Property: Must we pay the penalty for arranging a mortgage?

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The Independent Online
Buying a home is rapidly becoming more and more of a headache for prospective purchasers. The boom in prices means suitable properties are thin on the ground, forcing buyers to pay silly prices for what little is available.

In turn, gazumping - raising the asking price of a home after it has already been agreed with a buyer - is staging a comeback.

Headaches for buyers then. But the problems they face are compounded by the attitudes of some lenders, who sometimes treat would-be borrowers quite badly.

In some cases they promise attractive rates of interest but within tight deadlines that many clients will not be able to meet.

Some mortgage brokers believe that lenders deliberately structure their mortgage offers to ensure high failure numbers. Cheap headline rates are subsidised in part by those who lose their non-refundable booking fees.

One person who has lost out is Rosanne Priest. She approached C&G, the newly-bought mortgage lending arm of Lloyds Bank, for a loan to buy a house in Cardiff.

"I chose C&G because they had a very attractive five-year fixed interest loan pegged at 7.59 per cent," Ms Priest says. "Before they would consider an offer I had to pay a non-refundable pounds 495 booking fee."

She was told in December that completion would have to take place by the end of February. On the eve of exchange of contracts last week, the vendors pulled out.

"I contacted C&G. All I wanted was to extend the deadline so that I could find another property. They told me that unless I was able to do so by the existing deadline, I would forfeit the fee."

A C&G spokeswoman said the mortgage involves a series of money-market transactions with fixed time limits which could not be altered and the product itself had been withdrawn on December 8.

She adds: "The problem is if we were to make an exception in this case we would have to do so in many others".

Stuart Bernau, a director at Nationwide Building Society, says: "We have arrangement fees. In cases like this, we would aim to maintain a relationship with a customer who wants to do business with us".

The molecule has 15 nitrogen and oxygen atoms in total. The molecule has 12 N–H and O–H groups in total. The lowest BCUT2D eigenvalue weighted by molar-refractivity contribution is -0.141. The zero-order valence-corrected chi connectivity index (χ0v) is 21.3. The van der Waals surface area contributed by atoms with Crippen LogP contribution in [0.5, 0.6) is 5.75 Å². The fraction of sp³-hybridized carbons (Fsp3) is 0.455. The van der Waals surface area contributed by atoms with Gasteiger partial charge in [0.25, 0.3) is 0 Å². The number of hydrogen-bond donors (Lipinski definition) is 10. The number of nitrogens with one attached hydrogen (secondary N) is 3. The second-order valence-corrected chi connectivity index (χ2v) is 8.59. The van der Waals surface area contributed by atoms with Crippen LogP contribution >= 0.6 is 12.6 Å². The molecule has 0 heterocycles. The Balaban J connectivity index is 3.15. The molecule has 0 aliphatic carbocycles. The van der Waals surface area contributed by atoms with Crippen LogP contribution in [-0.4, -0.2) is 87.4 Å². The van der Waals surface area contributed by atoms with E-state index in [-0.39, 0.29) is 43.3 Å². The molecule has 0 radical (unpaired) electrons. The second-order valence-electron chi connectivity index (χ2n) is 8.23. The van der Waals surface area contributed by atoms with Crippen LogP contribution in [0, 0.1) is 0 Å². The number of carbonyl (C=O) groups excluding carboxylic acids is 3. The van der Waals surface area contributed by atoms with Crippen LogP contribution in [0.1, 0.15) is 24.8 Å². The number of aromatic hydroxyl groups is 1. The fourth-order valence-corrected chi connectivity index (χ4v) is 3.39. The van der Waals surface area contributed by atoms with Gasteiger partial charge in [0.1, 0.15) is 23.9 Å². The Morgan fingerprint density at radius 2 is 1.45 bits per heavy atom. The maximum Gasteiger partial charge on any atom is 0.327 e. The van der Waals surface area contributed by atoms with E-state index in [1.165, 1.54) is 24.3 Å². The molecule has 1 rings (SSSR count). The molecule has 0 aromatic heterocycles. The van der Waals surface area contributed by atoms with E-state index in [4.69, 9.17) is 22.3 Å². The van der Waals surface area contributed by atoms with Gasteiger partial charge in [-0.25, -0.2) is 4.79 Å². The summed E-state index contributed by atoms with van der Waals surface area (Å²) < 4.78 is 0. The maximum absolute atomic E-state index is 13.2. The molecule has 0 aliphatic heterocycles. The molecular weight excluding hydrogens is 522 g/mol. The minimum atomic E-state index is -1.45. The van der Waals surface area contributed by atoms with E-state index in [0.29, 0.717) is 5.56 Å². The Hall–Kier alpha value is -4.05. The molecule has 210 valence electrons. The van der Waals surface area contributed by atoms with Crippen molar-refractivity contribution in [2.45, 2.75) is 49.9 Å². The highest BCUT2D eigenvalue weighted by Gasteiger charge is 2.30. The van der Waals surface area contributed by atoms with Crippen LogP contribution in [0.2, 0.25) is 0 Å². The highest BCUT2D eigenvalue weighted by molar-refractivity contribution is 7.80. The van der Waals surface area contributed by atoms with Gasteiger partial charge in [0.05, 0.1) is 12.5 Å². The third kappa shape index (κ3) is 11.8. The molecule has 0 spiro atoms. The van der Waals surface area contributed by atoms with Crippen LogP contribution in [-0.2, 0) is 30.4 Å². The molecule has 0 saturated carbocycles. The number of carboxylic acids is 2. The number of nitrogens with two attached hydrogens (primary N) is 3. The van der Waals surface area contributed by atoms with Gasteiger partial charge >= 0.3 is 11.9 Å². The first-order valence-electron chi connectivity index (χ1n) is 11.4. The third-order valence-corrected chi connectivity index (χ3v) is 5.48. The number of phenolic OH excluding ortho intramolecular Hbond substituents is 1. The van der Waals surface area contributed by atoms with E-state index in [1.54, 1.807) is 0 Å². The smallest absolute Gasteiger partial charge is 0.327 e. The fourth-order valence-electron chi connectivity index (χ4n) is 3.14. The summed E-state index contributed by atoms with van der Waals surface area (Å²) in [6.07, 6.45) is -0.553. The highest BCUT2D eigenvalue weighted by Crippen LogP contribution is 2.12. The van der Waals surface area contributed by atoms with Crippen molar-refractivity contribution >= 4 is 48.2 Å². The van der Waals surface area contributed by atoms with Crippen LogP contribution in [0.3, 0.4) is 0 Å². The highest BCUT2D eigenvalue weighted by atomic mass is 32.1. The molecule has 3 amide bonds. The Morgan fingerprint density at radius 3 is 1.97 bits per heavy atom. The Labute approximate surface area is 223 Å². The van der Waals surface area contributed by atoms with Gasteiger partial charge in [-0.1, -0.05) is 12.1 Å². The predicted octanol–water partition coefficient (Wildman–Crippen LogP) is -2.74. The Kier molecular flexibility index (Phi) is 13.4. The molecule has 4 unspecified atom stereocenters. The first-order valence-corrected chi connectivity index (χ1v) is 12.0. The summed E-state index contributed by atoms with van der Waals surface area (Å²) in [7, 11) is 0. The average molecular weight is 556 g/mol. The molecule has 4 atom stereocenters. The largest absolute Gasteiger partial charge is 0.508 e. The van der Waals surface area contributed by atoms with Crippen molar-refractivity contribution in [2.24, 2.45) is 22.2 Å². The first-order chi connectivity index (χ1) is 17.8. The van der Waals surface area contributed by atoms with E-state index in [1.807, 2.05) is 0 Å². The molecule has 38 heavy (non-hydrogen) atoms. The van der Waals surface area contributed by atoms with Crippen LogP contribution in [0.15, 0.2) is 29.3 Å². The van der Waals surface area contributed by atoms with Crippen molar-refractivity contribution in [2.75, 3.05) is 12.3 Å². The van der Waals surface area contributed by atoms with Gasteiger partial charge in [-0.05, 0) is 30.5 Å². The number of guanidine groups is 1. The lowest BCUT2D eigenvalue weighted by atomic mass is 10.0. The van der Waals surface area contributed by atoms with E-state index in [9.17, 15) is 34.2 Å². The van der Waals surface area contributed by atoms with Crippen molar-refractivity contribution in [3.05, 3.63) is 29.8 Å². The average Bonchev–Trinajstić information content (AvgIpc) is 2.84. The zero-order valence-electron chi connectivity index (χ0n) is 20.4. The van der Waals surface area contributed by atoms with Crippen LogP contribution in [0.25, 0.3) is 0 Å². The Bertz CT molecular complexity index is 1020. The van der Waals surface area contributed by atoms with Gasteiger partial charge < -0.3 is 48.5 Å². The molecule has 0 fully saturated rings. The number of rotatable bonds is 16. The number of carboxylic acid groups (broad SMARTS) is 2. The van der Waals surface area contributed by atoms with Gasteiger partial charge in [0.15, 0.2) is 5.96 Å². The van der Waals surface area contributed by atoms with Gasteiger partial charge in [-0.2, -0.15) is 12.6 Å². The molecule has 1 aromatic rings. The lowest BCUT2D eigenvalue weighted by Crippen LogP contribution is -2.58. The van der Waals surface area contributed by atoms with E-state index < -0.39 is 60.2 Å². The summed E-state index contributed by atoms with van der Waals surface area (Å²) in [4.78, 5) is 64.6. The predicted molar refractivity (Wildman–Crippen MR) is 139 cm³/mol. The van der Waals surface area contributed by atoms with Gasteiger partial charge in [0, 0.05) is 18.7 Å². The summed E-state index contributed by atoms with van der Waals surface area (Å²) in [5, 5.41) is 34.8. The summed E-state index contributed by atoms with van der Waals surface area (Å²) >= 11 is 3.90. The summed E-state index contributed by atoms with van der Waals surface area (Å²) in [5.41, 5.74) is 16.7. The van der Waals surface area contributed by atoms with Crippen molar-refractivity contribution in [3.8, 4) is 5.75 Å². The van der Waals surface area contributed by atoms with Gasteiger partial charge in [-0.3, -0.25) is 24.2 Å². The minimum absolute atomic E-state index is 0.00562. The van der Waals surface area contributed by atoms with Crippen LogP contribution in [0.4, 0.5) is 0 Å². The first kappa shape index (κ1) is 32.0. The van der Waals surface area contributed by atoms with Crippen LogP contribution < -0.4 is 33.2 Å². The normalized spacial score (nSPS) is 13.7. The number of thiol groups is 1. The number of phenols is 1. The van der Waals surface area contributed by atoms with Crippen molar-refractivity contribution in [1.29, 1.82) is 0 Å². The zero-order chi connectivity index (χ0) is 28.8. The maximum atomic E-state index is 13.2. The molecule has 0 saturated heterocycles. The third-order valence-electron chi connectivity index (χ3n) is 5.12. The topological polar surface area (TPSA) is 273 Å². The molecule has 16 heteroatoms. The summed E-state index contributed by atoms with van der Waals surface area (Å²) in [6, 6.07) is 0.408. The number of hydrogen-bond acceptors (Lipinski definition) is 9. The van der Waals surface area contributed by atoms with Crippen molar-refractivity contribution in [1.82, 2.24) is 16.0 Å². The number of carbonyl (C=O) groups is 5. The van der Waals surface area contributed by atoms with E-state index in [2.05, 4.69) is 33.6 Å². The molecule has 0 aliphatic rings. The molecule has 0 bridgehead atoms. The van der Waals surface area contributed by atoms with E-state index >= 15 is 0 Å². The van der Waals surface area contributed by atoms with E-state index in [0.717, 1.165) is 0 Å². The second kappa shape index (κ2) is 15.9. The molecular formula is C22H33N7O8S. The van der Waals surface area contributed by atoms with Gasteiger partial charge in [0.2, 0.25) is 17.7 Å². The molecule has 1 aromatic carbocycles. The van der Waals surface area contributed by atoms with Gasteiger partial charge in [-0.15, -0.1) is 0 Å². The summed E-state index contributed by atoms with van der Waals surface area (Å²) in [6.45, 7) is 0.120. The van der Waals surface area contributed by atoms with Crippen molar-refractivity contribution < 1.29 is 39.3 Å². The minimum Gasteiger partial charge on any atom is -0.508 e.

Ian Darby, director at John Charcol, one of the UK's largest mortgage brokers, says: "Few lenders would insist on imposing them in such cases. It should be said in defence of C&G that its mortgage was one of the more attractive ones.

"It did not charge a valuation fee. Also it did not have a redemption penalty or charge a mortgage indemnity guarantee, unlike most other lenders." Had Ms Priest asked for a few days more to complete the purchase of the existing property, C&G might have complied, Mr Darby suspects.

He adds that C&G may have calculated on a high proportion of loan offers, perhaps 40 per cent, not being taken up when it set its rates. This failure rate, at pounds 495 a time, is twice as high as John Charcol generally experiences for its buyers.

Mark Chilton, marketing director at FirstMortgage, a telephone-based home loan provider, agrees that Ms Priest's experience is rare: "We offer a wide variety of mortgages of our own, plus those of many other lenders and generally we find that they are prepared to be flexible.

"We would not charge them another arrangement fee for a new loan."

Two people who found buying much less stressful than expected were Barry Dance and his partner Hayley Cattermole.

Mr Dance, a car parts executive who lives near Colchester, in Essex, says: "We saw a house we liked, but the estate agent said that it had already been sold. Then, we saw a For Sale board outside it again and spoke to the agent again. He told us that the house was on the market once more, but we had to exchange within seven days and complete within 28."

The couple contacted Steve Lidford, home loan expert at The Mortgage Bureau, part of the Mortgage Intelligence network of more than 400 brokers throughout the UK.

Mr Lidford was able to arrange a mortgage from Bank of Ireland, which is about to take over Bristol & West Building Society, inside the deadline set by the vendor.

Steve Royal, managing director at Mortgage Intelligence, says the incidence of vendors pulling out at the last minute is increasing: "Buyers are worried [that] they may lose out. We have responded by mobilising several of our mortgage providers. Also we generally do not charge any application fee."

First Mortgage 0800 080088; Mortgage Intelligence 0800 246000; John Charcol 0800 718191

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